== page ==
raghuveer_singh — 2017-07-19T21:14:16-04:00 — #7
justin_gatlin — 2017-07-20T14:29:00-04:00 — #8
Extremely long discussions which often venture far from the stated topic are hard to join in. Some of the posts on the forum are difficult to follow (due to a lack of paragraph breaks, malapropism or a rhetorical strategy) or degrade into the same pet issues over and over. All of these factors make joining unpleasant.
The absence of moderation (we still have a sticky post about the US election) also makes it feel abandoned.
gao_lu — 2017-07-20T19:05:39-04:00 — #9
You should be able to "unstick" this for yourself. If not let me know.
Formal moderation has been abandoned. The intern who created this forum and originally sort of moderated it is long gone. We are self-propelled. Reminds me of the old days in Alaska.
dave_l — 2017-07-21T08:01:58-04:00 — #10
I do not think a moderator is the solution. Since that amounts to censorship based on the moderators leanings. But Bill and Tyrone suggested simply ignoring posts not to our liking. I think this is best since everyone can continue offering their thoughts whether challenged or not.
tyrone_howard — 2017-07-21T11:50:04-04:00 — #11
everyone has brought great points.
I agree the difference between the purpose of the logos forums and christian discourse forums plays a huge role. How to read a Bible, and what the bible is saying would bring up two different forms of discussion.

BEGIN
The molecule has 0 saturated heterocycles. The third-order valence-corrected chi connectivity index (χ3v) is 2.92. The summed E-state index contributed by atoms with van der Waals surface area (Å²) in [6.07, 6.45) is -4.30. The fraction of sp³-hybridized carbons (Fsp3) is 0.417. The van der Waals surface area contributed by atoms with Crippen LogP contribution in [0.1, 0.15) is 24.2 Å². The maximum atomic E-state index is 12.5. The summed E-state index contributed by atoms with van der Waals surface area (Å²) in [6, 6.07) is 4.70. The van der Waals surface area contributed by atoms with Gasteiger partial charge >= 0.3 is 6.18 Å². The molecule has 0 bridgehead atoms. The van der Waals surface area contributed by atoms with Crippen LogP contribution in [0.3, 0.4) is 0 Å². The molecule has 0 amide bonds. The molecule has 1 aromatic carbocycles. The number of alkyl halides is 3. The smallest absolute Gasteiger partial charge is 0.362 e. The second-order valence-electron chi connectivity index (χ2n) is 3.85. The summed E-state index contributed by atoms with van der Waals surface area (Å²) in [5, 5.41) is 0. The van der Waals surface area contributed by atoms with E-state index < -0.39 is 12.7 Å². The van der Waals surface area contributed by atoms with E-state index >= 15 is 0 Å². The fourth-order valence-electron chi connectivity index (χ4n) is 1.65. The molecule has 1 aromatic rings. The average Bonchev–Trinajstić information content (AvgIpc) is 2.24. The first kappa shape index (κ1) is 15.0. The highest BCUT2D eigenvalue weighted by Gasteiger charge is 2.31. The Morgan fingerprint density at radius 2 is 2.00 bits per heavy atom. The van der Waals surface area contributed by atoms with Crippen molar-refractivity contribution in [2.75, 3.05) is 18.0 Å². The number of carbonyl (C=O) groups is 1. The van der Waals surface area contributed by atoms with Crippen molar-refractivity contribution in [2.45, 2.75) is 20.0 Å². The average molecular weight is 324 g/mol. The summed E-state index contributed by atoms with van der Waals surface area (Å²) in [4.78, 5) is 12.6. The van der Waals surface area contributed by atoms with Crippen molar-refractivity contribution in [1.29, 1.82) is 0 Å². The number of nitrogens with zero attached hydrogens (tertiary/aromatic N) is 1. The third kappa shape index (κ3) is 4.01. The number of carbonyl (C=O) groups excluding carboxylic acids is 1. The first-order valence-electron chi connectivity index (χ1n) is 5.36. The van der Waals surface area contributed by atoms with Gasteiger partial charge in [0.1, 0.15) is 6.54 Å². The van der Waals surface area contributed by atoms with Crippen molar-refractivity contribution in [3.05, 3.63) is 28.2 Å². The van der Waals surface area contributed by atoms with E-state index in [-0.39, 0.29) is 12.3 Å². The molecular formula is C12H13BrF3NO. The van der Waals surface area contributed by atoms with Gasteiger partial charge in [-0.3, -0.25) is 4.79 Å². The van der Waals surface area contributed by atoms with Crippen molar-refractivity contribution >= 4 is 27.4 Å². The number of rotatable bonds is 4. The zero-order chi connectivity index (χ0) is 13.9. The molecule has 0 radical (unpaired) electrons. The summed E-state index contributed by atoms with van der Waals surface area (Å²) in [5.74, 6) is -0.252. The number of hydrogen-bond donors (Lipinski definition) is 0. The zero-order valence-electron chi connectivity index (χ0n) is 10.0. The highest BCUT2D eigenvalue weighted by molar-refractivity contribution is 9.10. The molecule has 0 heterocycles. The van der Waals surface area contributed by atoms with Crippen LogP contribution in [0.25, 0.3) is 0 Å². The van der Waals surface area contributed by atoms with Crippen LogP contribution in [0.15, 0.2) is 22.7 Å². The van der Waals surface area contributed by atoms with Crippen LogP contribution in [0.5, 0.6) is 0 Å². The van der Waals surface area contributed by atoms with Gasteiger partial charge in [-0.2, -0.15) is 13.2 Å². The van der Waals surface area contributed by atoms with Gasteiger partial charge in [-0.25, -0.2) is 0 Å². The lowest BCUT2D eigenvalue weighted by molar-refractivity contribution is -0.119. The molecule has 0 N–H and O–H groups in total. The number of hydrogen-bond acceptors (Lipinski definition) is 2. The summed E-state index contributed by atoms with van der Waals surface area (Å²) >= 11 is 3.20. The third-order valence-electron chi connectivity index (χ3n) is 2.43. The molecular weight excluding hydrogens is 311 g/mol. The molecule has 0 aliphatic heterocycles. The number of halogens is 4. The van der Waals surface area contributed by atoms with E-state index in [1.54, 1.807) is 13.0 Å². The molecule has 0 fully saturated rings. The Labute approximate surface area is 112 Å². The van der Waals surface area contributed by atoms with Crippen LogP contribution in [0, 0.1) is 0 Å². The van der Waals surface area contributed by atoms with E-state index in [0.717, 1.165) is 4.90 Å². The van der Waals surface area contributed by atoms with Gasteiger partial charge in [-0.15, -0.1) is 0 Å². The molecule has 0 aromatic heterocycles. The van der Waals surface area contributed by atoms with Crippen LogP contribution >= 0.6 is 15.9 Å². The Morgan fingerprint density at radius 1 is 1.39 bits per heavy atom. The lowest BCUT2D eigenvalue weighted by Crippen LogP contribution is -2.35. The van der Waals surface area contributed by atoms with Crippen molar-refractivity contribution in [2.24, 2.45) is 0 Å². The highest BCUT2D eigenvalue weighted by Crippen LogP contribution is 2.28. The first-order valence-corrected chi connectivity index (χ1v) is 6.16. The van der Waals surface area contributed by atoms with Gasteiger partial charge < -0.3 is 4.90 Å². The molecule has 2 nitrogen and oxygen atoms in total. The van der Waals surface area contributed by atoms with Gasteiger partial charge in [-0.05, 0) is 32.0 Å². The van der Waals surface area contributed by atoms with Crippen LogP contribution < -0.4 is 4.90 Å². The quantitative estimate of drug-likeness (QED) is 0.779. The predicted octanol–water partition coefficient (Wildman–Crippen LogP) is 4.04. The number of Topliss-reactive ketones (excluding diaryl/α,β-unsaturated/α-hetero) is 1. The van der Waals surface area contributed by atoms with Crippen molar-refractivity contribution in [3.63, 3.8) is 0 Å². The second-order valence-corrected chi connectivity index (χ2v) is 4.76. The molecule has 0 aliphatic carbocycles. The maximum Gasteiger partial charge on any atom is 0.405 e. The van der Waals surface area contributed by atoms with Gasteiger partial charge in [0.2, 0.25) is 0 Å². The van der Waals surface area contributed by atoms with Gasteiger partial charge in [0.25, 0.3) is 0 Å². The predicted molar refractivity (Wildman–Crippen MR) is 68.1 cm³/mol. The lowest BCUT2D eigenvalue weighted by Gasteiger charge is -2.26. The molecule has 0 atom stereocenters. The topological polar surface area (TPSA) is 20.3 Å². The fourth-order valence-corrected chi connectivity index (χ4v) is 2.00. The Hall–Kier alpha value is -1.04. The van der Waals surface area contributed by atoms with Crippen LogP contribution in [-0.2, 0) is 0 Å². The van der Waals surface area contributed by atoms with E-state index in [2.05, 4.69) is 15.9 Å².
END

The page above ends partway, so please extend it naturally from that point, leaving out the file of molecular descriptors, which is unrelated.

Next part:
I also agree lack of moderation plays a role in discouraging new users. Seeing that pinned election post [which i cannot unpin] has driven me insane]
The post which breaks off into separate discussions which result into the same arguments found on every post is also discouraging.
I would like to add
But also our inability to have a discussion with out knowing when to stop. For Christians we often do not exercise a lack of control with our own words...and we can hide behind what we call our "heart" or whatever but a person reading the post ( as I've re read some of mine) can sense the frustration, malice etc for out of the abundance of the heart the mouth speaks - or types
Its why I've tried to make a purpose recently to present a more Christ-Like mode of discussion. If Jesus dealt with those who doubted, or lacked understanding like Philip or Timothy - in the same manner we deal with each other - I'm not sure we would find talking to him so pleasant either.
dave_l — 2017-07-21T13:48:02-04:00 — #12
I would like to see less arguing between posters in the forum. I notice in some of the better controlled debates a person will present their views on the topic. And then another will post their views. With little exchange between the debaters. And the listener can decide which might be more scriptural. So there is little dickering back and forth. And no crushed egos. I've posted a few articles from time to time in hopes of achieving this. Not to argue, but to share what the Lord taught me.